Expression of Prn was assessed by a multiplex Immunoassay assay and immunoblotting (Figure 1) for 576 of the 665 strains from the six countries, of which 14 (2.4%) were shown to be Prn deficient (Tables 2 and 4). All 576 strains tested positive for Ptx production. For period I (1996–2006), only strains from the Netherlands (n=82) and Sweden (n=80) were available for this analysis. One Prn-deficient isolate from Finland was obtained in period I: this isolate was not included in the Prn-deficiency frequency analysis because no other Finnish isolates were analysed for Prn expression in that period. For period II (2007–09), between 17 and 99 strains from each of the six countries were analysed for Prn expression. Prn-deficient strains were observed in Norway (5/20 strains) and Sweden (4/99), but not in Denmark (0/23), Finland (0/17), the Netherlands (0/83) or the UK (0/18). As for period I, for period III (2010–12) only strains from the Netherlands (n=146) and Sweden (n=8) were available for this analysis. In that period, 4/146 Dutch strains and 1/8 Swedish strains were found to be Prn deficient. Thus, Prn-deficient isolates in the frequency analysis were detected in periods II and III. All isolates produced Ptx. The vaccination status of 14 of the 15 patients from whom the Prn-deficient isolates were recovered was unknown (Table 4). Therefore, we cannot relate the infection with a Prn-deficient strain to the degree of immunisation.

Table 4. Pertactin-deficient Bordetella pertussis isolates analysed from four European countries, 2004–12 (n=15)
 

Mutations causing non-expression of pertactin
Previous studies observed five types of mutations that inactivate the prn gene: inversion, deletion of (part of) the gene, insertion of IS481 into prn, insertion of a single nucleotide resulting in a frameshift mutation, or a SNP resulting in the introduction of a stop codon [17-22] (Figure 2, Table 5). We used PCR and sequencing of the prn gene to determine the cause of non-expression of the Prn-deficient isolates we analysed (Table 4). PCR fragment analysis showed that three Prn-deficient isolates (B3545, B3748, B3865) had an insertion of approximately 1 kilobase pair (kb) proximal to region 2 (Figure 3). We assumed this is the result of an insertion of IS481 into this region and no further sequencing analysis was performed on these isolates. Sequence data of the remaining 12 Prn-deficient isolates showed that in two isolates, the promoter region was inverted as described by Pawloski et al. [22]. Another three isolates (B3582, B3640, B3891) had an IS element inserted proximal to one of the two repeat regions of the prn gene, designated region 2 (Figure 2). This mutation has also been found previously in French Prn-deficient isolates [17]. Sequence data of a sixth isolate (B3771), which originated from Finland in period I, contained a deletion of 49 bases in the signal sequence. This isolate was not included in the Prn-deficiency frequency analysis because no other Finnish isolates were analysed for Prn expression in period I. The seventh isolate, B3876 from The Netherlands, contained a SNP at position 223 that introduces a premature stop codon in the prn2 gene. An eighth isolate (B3658), originating from Norway, also contained a SNP that introduces a premature stop codon in prn2, but at position 1,273. Sequencing of the prn gene around position 1,273 showed that the other four Norwegian Prn-deficient isolates also harboured this SNP.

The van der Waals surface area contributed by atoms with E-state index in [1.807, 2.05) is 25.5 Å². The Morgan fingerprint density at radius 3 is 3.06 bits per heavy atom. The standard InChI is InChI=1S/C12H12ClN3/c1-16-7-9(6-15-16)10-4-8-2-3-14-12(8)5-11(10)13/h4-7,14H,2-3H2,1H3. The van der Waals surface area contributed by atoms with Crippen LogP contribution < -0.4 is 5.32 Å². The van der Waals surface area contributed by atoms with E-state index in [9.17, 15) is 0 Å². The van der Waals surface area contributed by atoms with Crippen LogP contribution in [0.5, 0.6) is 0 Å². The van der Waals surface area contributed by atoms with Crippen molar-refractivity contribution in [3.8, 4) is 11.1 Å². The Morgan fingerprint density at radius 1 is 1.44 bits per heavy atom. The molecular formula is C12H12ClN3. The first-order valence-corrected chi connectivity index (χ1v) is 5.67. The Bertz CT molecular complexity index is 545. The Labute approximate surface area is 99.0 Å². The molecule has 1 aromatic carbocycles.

Figure 2. Mutations in prn2 causing non-expression of pertactin in Bordetella pertussis isolates in six European countries, 1996–2012
 

Table 5. Mutations in the pertactin gene causing loss of pertactin expression
 

Figure 3. Characterisation of the prn gene from pertactin-deficient Bordetella pertussis isolates by polymerase chain reaction, from six European countries, 1996–2012
 

Phylogenetic relationships of European pertactin-deficient Bordetella pertussis isolates
Typing of 261 isolates from the six different European countries using 113 SNPs allowed us to distinguish 20 STs.

Phylogenetic analysis revealed a closely related European B. pertussis population (Figure 4). The tree topology showed two distinct clades containing ptxP1 and ptxP3 isolates. In addition, a fim3.1 and a fim3.2 cluster could be observed within the ptxP3 clade (Figure 4).

Figure 4. Genetic relationship between European pertactin-deficient Bordetella pertussis isolates
 

The 12 European Prn-deficient isolates included in the phylogenetic analyses were found in four different STs: ST13, ST14, ST17 and ST19 (Figure 4). These STs were among the predominant types and contained 70% (184/264) of the isolates analysed.

All Prn-deficient isolates analysed in this study were found in the ptxP3 clade but were associated with both fim3.1 and fim3.2 alleles. ST14 contains two types of prn mutations (Table 4). In contrast, the five Prn-deficient isolates that belong to ST13 all harboured the same mutation in prn: a SNP resulting in premature translational termination of prn. All five isolates were from Norway. The prn mutation, in which IS481 was inserted proximal to region 2, was found in three STs that were dispersed across the ptxP3 clade. This mutation was associated with both the fim3.1 and fim3.2 alleles. Thus, identical mutations were observed in different STs, while within a single ST, different mutations were found.

Discussion